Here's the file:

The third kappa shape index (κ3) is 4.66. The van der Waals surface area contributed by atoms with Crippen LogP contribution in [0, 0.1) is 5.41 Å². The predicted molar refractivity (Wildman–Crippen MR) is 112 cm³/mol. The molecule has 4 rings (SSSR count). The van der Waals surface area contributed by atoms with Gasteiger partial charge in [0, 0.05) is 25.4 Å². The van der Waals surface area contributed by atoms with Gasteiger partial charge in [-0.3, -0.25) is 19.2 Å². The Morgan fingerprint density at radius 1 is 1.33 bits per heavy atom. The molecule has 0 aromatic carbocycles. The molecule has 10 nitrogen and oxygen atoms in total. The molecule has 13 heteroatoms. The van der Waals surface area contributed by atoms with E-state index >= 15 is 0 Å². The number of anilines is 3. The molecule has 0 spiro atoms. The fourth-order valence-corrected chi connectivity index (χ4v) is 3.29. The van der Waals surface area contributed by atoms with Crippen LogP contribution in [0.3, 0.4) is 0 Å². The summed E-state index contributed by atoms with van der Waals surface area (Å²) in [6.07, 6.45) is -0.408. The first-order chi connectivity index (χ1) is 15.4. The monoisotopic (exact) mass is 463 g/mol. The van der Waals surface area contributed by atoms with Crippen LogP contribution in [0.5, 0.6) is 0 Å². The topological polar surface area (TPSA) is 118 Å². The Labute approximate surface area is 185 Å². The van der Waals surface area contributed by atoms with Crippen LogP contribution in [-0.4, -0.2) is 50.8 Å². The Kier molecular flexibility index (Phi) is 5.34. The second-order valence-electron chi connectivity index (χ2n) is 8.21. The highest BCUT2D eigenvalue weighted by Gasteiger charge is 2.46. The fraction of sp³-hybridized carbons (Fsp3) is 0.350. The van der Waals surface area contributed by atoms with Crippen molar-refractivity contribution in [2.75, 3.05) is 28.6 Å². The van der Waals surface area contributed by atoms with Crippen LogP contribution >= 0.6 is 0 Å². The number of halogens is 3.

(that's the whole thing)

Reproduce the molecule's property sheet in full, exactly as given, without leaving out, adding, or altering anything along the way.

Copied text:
The third kappa shape index (κ3) is 4.66. The van der Waals surface area contributed by atoms with Crippen LogP contribution in [0, 0.1) is 5.41 Å². The predicted molar refractivity (Wildman–Crippen MR) is 112 cm³/mol. The molecule has 4 rings (SSSR count). The van der Waals surface area contributed by atoms with Gasteiger partial charge in [0, 0.05) is 25.4 Å². The van der Waals surface area contributed by atoms with Gasteiger partial charge in [-0.3, -0.25) is 19.2 Å². The Morgan fingerprint density at radius 1 is 1.33 bits per heavy atom. The molecule has 0 aromatic carbocycles. The molecule has 10 nitrogen and oxygen atoms in total. The molecule has 13 heteroatoms. The van der Waals surface area contributed by atoms with E-state index >= 15 is 0 Å². The number of anilines is 3. The molecule has 0 spiro atoms. The fourth-order valence-corrected chi connectivity index (χ4v) is 3.29. The van der Waals surface area contributed by atoms with Crippen LogP contribution in [0.3, 0.4) is 0 Å². The summed E-state index contributed by atoms with van der Waals surface area (Å²) in [6.07, 6.45) is -0.408. The first-order chi connectivity index (χ1) is 15.4. The monoisotopic (exact) mass is 463 g/mol. The van der Waals surface area contributed by atoms with Crippen LogP contribution in [0.5, 0.6) is 0 Å². The topological polar surface area (TPSA) is 118 Å². The Labute approximate surface area is 185 Å². The van der Waals surface area contributed by atoms with Crippen LogP contribution in [-0.4, -0.2) is 50.8 Å². The Kier molecular flexibility index (Phi) is 5.34. The second-order valence-electron chi connectivity index (χ2n) is 8.21. The highest BCUT2D eigenvalue weighted by Gasteiger charge is 2.46. The fraction of sp³-hybridized carbons (Fsp3) is 0.350. The van der Waals surface area contributed by atoms with Crippen molar-refractivity contribution in [2.75, 3.05) is 28.6 Å². The van der Waals surface area contributed by atoms with Crippen LogP contribution >= 0.6 is 0 Å². The number of halogens is 3.